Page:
Depending on your outlook, the internet as a distribution mechanism for information could be seen as one of the greatest revolutions of the 20th century, or as the bitter end of a long profitable business model.
And an interesting place to watch this debate play out is in the music industry, where musicians themselves can’t always seem to agree with the managers and lawyers who are supposedely representing their professional interests. Many musicians have come out as big fans of sharing and even free music – just take a look at how Nine Inch Nails and Radiohead have embraced digital sharing and free downloads. On the other hand, you’ve got performers like Metallica and Lily Allen who feel that file sharing threatens their livelihood and degrades the quality of available art.
In the United Kingdom, some heavy hitters in government and private industry have been getting together in an attempt to crush file sharing for once and for all – including proposals to completely cut off an individual’s access to the net after a certain number of infractions. The tracking and banning systems would legally require ISPs and hosting providers to cooperate with and deliver information about any illegal activities to the proper legal authorities. After a few warnings, said user would become ineligible to purchase any internet access.
Except Those Musicians Who Don’t Agree
A prominent group of musicians, including members of Blur, Pink Floyd, and (of course) Radiohead, are publicly standing up against the proposal, calling it disproportionately harsh and all-around counter-productive. And as a musician (who isn’t very active) I can say why they might feel that way.
I think anyone who is really passionate about their music would be glad to see it shared and glad to know that people have had a chance to hear it and consider it. If you wrote a blog post about a topic you’re passionate about, would you promote it to everyone you know or would you keep it behind a wall of paid access? Yeah, you’d probably want to share it just as much as I want to share my own recorded songs.
And Speaking of Sharing, Here are some Free and Legal Songs
In 1999 and 2000, I was in a really good band. We called ourselves Recoil and we played some music in the heavy metal tradition we were raised on. We played a few shows and got a good reception, but the police would often show up to our concerts and put an end to our fun. No, we didn’t charge for tickets and admission, and we certainly didn’t charge anyone to get a copy of our demo CD. For whatever reason though, we couldn’t hold the strong personalities in the band together for much longer than it took to get in to the studio and record these tracks.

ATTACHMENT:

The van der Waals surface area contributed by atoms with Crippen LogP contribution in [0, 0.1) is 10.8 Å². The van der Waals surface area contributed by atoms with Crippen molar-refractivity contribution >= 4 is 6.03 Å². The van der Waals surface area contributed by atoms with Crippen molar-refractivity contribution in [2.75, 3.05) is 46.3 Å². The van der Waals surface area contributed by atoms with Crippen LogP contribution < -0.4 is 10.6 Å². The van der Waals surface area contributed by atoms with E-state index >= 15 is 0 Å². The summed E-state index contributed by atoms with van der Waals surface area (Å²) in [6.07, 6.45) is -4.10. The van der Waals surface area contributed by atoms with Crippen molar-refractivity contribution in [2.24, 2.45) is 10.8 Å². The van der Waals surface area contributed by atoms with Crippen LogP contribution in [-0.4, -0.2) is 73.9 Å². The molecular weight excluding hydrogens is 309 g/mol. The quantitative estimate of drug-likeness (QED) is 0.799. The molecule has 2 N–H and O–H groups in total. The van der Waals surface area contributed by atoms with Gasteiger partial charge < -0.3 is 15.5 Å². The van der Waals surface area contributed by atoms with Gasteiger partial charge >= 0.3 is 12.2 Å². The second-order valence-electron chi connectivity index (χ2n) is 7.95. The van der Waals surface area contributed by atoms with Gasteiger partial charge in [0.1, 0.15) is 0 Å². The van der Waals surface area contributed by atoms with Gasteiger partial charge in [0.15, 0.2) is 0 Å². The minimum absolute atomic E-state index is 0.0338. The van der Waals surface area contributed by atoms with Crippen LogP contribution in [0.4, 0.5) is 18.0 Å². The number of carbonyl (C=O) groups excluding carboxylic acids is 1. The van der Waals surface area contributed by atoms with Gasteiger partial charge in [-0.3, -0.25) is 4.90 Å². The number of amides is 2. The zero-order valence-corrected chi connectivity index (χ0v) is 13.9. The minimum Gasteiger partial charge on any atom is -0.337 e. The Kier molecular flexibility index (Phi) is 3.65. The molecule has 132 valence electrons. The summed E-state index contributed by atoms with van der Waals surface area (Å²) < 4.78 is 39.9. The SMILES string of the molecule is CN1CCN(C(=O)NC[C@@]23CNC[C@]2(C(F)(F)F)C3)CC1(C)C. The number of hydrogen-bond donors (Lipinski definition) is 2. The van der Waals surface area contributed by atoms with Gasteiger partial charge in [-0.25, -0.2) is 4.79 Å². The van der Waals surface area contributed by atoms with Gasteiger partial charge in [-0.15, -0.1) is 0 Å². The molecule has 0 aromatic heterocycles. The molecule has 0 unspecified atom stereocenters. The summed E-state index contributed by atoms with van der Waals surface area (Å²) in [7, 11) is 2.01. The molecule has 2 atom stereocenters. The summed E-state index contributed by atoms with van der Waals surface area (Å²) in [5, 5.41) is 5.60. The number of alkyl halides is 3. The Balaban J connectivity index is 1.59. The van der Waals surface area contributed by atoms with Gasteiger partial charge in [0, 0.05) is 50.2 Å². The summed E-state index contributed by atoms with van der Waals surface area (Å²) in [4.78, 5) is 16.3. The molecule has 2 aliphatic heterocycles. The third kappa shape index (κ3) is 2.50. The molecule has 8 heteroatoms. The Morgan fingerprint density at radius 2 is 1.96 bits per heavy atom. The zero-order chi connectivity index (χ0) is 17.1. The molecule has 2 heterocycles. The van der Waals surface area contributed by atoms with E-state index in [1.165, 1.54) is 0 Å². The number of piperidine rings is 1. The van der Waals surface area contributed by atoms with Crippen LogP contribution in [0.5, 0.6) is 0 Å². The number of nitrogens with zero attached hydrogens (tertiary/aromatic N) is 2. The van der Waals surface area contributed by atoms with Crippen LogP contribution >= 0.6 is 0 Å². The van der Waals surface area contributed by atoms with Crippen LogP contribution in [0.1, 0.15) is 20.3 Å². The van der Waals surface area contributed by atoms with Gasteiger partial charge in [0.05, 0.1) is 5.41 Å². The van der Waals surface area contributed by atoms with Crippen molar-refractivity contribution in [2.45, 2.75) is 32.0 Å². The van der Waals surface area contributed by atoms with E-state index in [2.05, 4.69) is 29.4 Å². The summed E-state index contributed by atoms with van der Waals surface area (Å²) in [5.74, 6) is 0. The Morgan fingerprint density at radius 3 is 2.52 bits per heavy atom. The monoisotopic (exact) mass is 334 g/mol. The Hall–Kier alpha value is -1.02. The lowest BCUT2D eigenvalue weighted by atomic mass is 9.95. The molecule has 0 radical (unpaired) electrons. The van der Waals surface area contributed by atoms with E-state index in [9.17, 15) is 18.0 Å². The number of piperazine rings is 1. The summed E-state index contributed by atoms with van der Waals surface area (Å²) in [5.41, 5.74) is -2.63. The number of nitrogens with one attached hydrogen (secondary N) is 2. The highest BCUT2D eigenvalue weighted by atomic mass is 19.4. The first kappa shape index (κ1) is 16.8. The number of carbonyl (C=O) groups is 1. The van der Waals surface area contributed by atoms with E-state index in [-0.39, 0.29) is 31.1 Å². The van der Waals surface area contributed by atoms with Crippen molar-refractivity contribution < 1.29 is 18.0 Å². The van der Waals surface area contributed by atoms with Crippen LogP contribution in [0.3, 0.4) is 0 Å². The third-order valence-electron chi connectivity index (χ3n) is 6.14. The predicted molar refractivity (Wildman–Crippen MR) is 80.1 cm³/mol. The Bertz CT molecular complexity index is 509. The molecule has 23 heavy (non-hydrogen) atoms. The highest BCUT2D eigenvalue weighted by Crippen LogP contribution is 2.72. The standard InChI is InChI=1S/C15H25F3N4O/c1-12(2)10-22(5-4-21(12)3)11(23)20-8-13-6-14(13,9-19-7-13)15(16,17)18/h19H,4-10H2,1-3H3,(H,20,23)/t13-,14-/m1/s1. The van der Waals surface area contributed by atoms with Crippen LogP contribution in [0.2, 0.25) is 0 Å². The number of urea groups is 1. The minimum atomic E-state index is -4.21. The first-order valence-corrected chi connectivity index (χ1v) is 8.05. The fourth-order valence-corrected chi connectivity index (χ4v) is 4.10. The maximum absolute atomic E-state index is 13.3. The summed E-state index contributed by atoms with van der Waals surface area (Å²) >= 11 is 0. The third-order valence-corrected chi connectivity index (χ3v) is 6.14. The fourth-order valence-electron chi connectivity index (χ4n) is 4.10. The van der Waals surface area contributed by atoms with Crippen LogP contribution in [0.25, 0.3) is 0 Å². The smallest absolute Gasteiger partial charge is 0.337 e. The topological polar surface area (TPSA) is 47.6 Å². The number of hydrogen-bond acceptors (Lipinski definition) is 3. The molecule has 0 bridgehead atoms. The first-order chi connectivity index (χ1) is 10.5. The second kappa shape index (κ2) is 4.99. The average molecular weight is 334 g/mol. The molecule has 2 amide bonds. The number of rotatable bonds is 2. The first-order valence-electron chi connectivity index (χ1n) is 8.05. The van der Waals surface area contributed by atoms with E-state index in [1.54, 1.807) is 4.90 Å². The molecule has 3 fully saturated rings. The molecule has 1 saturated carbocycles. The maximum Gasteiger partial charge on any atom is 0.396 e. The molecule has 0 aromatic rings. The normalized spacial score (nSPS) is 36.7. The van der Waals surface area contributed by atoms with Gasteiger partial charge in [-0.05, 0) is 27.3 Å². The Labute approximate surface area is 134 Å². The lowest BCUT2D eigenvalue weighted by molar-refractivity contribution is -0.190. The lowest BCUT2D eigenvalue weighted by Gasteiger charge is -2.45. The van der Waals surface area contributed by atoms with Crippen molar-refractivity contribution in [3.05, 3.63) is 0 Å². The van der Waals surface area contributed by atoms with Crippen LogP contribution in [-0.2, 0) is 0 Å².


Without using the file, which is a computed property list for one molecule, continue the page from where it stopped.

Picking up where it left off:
12 Year Sentence – Probably the heaviest song. Really fast and brutish. The lyrics are actually about public education – the high schools we were stuck in all day when we really wanted to be at home playing with our guitars.
Apocalypse – The other extreme, the song that actually has a melodic approach and a lot less speed-crunch. This one is about propaganda and the effect of video on redefining the power structures in society. “The camera is stronger than the sword.” Be sure to check out the solo, its an incredible piece of teamwork from one of my best friends since childhood and a great guitarist who has sadly passed beyond this world since the time of recording.
Part of Your Team – What, another political song? Of course. Despite the upbeat tempo, the message in this song is cynical to the extreme. “Tired of thinking, wondering what to do / Tired of listening to people like you … And I hate all of your values, despise your American Dream / I will never fight for you, never ever part of your team”
These songs are a rough cut, we spent about $300 at a local studio and had just a few hours to record and polish everything. Go figure the singer had the flu that day but when you’ve pre-paid you do what you can with the time you’ve bought.
Shout outs and credits
Steve Bunnel – Lyrics and vocals. Steve is doing some cool and very metal stuff in Jacksonville area graphic design.
Mike Thompson – The solid rythm and riff-maker. Now he puts this attention to detail & reliability into making sure motorcycles & jetskis work right.
John Burch – Lead guitar & solos. If it was crazy, John would bring it. Unfortunately, he passed away a few years ago because he lived every moment of his life as intensely as he shredded the guitar.
“Rex” Kirkland – Drums that any band would be happy to have. Rex was always the toughest and most determined kid I knew. Now he’s a sheriff’s deputy!
John McDonald – That’s me, plucking at the bass and keeping an eye out for cops. I spent a lot of time trying to defuse conflicts & raise money for recording. At the time our band broke up, I was looking into setting up a website.
Frankly, I don’t have any sympathy for the bands who don’t want to be heard until they’re paid. And now I’m not just saying it, I’m putting the music I helped pay to get recorded out there, too. I do understand that some people approach the arts as “paid entertainment,” but this is a model that has always produced something slick and flimsy for mass consumption.
If you care about the actual content, though… you should be glad to share your work.